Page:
TAHLEQUAH, Okla. -- Professional angler Jimmy Houston delivered the Battenfield-Carletti Distinguished Entrepreneur Lecture on Feb. 13 in the auditorium of the W. Roger Webb Educational Technology Center at Northeastern State University.
A 1966 Northeastern alumnus, Houston told a capacity crowd he wished to discuss the traits he believes are universally present in successful entrepreneurs.
"I figure not many of you plan to fish professionally for a living," Houston said. "If you can do it, it certainly pays well – many make six figures annually and a few make seven figures. But like professional baseball or the NBA, only a tiny percentage make it to that level."
Along with tour fishing, Houston's ventures include the long-running ESPN program Jimmy Houston Outdoors and Jimmy Houston Adventures which has appeared on several broadcast networks.
He has also authored five books. While all are about fishing, his titles Hooked for Life, The Reel Line and Catch of the Day are inspirational, devotional and spiritual.
Houston cited faith and charity, through donations or tithing, as the most significant elements of his entrepreneurial structure.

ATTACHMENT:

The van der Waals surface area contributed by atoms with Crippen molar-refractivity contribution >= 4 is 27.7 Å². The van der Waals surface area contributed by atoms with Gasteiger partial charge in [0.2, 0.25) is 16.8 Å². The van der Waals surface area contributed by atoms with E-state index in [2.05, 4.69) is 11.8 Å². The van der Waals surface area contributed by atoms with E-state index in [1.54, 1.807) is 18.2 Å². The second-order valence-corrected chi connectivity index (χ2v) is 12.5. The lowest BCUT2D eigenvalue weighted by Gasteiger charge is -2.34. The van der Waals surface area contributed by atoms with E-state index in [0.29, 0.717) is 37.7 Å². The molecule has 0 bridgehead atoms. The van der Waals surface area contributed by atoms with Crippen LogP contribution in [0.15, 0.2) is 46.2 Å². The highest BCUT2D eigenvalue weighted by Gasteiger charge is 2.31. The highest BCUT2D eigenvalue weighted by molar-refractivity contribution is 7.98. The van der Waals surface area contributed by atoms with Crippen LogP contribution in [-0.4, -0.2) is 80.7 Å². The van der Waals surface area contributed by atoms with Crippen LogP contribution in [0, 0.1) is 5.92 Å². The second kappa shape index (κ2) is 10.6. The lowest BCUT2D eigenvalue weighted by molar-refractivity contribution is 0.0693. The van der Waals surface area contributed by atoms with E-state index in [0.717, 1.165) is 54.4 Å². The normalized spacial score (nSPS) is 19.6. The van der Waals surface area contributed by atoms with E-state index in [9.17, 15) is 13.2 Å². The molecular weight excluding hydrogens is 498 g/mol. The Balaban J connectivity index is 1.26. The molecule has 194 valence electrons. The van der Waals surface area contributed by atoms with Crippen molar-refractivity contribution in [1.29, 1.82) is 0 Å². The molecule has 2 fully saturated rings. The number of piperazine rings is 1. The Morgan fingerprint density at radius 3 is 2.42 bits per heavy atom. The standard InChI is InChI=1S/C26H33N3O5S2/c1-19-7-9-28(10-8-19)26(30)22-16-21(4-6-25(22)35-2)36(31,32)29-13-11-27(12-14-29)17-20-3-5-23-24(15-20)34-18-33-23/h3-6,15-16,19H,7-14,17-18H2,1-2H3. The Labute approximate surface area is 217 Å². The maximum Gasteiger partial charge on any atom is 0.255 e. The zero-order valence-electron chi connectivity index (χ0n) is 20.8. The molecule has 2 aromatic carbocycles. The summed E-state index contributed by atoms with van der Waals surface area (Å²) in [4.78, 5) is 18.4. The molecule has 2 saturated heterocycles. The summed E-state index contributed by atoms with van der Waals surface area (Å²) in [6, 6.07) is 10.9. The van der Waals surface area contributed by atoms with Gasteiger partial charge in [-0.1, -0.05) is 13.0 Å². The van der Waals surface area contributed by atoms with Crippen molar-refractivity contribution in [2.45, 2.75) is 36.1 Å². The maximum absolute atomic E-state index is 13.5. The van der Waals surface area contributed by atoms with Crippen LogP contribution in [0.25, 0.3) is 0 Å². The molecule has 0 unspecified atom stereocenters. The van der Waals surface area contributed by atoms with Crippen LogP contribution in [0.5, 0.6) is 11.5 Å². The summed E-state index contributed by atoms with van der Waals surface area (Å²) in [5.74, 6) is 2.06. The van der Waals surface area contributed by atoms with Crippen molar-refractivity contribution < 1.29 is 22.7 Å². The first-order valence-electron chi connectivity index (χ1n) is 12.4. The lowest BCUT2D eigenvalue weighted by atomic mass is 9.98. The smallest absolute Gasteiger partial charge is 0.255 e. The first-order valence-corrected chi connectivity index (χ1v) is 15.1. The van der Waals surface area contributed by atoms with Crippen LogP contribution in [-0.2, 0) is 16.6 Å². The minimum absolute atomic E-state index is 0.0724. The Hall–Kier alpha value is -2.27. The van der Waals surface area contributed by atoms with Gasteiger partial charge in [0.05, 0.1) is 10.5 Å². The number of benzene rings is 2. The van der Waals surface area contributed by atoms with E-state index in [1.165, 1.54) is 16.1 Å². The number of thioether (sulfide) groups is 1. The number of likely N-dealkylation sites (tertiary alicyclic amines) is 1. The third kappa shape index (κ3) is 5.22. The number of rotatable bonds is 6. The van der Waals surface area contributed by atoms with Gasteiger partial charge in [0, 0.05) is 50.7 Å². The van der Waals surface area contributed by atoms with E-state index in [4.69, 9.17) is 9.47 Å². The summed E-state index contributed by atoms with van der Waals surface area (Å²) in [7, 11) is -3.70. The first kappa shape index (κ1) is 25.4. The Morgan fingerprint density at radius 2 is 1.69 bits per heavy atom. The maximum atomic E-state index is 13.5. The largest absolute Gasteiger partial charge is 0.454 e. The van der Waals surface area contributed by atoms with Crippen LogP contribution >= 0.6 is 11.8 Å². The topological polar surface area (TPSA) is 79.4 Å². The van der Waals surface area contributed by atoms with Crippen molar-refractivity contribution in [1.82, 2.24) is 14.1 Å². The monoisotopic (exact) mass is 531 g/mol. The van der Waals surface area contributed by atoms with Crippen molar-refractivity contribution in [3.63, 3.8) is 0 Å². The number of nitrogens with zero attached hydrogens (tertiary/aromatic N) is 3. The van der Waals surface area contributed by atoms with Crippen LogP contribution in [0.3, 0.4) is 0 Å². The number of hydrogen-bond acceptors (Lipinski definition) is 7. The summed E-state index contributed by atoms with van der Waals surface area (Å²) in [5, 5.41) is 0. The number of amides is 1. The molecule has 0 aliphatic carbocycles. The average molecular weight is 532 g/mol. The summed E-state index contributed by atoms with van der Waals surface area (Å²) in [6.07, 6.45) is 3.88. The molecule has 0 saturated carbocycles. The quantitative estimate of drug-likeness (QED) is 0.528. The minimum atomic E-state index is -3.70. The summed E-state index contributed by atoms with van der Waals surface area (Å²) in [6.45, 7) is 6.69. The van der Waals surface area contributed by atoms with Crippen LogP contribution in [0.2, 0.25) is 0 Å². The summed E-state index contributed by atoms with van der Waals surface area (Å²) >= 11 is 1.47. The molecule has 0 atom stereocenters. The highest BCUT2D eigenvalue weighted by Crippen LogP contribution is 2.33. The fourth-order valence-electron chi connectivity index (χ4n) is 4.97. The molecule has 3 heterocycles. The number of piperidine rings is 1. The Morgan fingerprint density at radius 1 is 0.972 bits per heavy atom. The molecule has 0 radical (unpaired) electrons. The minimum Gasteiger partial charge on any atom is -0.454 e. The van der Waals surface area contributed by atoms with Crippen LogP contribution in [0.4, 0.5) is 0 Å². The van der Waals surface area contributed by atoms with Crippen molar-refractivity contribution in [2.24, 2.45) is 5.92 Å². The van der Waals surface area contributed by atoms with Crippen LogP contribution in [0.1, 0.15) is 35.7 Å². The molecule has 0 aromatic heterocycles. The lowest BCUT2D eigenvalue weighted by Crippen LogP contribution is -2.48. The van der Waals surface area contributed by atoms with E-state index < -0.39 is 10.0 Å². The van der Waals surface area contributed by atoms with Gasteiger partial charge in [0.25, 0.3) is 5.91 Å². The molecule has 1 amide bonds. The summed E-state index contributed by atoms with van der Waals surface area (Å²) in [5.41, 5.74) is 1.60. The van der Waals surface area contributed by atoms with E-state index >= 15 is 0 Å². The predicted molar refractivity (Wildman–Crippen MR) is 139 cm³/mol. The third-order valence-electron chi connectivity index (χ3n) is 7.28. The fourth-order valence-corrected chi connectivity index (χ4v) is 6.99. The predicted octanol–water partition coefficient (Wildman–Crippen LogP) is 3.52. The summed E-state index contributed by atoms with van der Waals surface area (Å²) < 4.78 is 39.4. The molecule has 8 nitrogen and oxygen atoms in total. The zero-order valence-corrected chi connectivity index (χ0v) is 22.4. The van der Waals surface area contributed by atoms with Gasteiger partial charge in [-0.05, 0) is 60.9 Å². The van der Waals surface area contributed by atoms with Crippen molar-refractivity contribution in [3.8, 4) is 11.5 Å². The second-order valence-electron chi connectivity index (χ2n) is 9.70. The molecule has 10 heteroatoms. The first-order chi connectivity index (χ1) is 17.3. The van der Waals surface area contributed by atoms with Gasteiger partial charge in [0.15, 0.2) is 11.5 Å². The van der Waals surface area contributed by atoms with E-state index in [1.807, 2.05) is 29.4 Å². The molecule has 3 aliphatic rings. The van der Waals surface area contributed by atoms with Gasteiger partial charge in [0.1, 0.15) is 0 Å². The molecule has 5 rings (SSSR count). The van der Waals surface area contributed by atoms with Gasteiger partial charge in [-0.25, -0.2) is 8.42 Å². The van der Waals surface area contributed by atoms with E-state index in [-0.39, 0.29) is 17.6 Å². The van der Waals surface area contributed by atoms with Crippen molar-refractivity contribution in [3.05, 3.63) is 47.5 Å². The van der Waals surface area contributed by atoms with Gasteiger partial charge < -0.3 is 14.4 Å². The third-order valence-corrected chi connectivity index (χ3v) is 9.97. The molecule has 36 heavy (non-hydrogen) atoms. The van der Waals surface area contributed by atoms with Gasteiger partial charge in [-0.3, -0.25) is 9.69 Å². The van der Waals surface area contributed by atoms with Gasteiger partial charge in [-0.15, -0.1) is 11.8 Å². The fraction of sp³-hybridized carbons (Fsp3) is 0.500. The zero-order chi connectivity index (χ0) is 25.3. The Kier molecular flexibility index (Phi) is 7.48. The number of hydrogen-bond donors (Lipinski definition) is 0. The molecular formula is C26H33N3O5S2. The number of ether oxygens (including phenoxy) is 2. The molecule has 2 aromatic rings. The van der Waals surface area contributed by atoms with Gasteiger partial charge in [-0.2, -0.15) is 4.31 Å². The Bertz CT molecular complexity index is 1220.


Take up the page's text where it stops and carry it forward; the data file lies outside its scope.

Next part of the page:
"I believe a strong relationship with God is important," he said. "I'm not saying you can't succeed in business without it. Many have. I'm simply saying I would not run a business, live within a marriage, raise kids and grandkids without a personal, everyday relationship with my Creator."
Integrity was named the second most important entrepreneurial trait by Houston – calling it "your brand."
"It is one of the most important things to use," he said. "No matter what you decide to do, there are other people already doing it. Integrity is unique to you and precious. Don't lie, stretch the truth or embellish. Walk the straight and narrow, though it can be difficult sometimes."
Other pointers suggested by Houston included knowing and outworking your competition but not criticizing it, attaching one's name to the business, being friendly and accessible, and skillfully communicating with all facets of the business model.
Houston also said it was important to the health of a venture to allocate funds for marketing and growing one's business – and to invest outside it.
"In 2009, our television shows lost $600,000," he said. "If not for the money we set aside in separate investments, we would have been out of business. Everything would have been gone. Rainy days will come, and investments can keep you viable."
Established in 2002 through the NSU Foundation by Dr. Harold Battenfield and Dr. John Carletti, the Battenfield-Carletti Distinguished Entrepreneur Lecture Series invites NSU alumni to campus to share their entrepreneurial experiences with students.
Published: 2/14/2013 12:32:30 PM